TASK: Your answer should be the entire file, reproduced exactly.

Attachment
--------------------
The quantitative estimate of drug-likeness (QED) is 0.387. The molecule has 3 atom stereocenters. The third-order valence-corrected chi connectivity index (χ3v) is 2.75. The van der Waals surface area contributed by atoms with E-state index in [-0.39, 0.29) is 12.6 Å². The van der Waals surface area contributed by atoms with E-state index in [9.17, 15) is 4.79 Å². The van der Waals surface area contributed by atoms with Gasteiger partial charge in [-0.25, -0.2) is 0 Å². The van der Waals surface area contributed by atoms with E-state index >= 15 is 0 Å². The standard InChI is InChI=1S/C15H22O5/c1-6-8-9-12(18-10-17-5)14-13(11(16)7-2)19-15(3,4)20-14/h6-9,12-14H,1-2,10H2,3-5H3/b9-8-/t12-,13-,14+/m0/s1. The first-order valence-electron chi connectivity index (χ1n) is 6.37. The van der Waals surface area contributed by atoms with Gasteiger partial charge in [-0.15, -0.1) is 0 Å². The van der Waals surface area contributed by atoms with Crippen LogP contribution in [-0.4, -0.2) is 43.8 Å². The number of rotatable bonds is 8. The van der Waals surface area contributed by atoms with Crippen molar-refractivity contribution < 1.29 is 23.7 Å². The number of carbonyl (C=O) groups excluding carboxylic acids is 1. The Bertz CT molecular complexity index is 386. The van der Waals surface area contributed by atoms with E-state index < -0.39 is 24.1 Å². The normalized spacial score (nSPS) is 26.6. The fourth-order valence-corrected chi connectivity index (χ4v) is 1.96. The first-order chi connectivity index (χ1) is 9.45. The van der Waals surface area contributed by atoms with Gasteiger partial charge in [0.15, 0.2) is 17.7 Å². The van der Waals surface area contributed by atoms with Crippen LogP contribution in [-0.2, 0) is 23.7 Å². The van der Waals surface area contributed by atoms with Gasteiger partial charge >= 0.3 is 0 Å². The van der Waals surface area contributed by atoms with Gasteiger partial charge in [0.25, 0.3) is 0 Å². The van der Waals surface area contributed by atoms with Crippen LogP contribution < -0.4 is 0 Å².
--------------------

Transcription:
The quantitative estimate of drug-likeness (QED) is 0.387. The molecule has 3 atom stereocenters. The third-order valence-corrected chi connectivity index (χ3v) is 2.75. The van der Waals surface area contributed by atoms with E-state index in [-0.39, 0.29) is 12.6 Å². The van der Waals surface area contributed by atoms with E-state index in [9.17, 15) is 4.79 Å². The van der Waals surface area contributed by atoms with Gasteiger partial charge in [-0.25, -0.2) is 0 Å². The van der Waals surface area contributed by atoms with E-state index >= 15 is 0 Å². The standard InChI is InChI=1S/C15H22O5/c1-6-8-9-12(18-10-17-5)14-13(11(16)7-2)19-15(3,4)20-14/h6-9,12-14H,1-2,10H2,3-5H3/b9-8-/t12-,13-,14+/m0/s1. The first-order valence-electron chi connectivity index (χ1n) is 6.37. The van der Waals surface area contributed by atoms with Gasteiger partial charge in [-0.15, -0.1) is 0 Å². The van der Waals surface area contributed by atoms with Crippen LogP contribution in [-0.4, -0.2) is 43.8 Å². The number of rotatable bonds is 8. The van der Waals surface area contributed by atoms with Crippen molar-refractivity contribution < 1.29 is 23.7 Å². The number of carbonyl (C=O) groups excluding carboxylic acids is 1. The Bertz CT molecular complexity index is 386. The van der Waals surface area contributed by atoms with E-state index < -0.39 is 24.1 Å². The normalized spacial score (nSPS) is 26.6. The fourth-order valence-corrected chi connectivity index (χ4v) is 1.96. The first-order chi connectivity index (χ1) is 9.45. The van der Waals surface area contributed by atoms with Gasteiger partial charge in [0.15, 0.2) is 17.7 Å². The van der Waals surface area contributed by atoms with Crippen LogP contribution in [-0.2, 0) is 23.7 Å². The van der Waals surface area contributed by atoms with Gasteiger partial charge >= 0.3 is 0 Å². The van der Waals surface area contributed by atoms with Gasteiger partial charge in [0.25, 0.3) is 0 Å². The van der Waals surface area contributed by atoms with Crippen LogP contribution < -0.4 is 0 Å².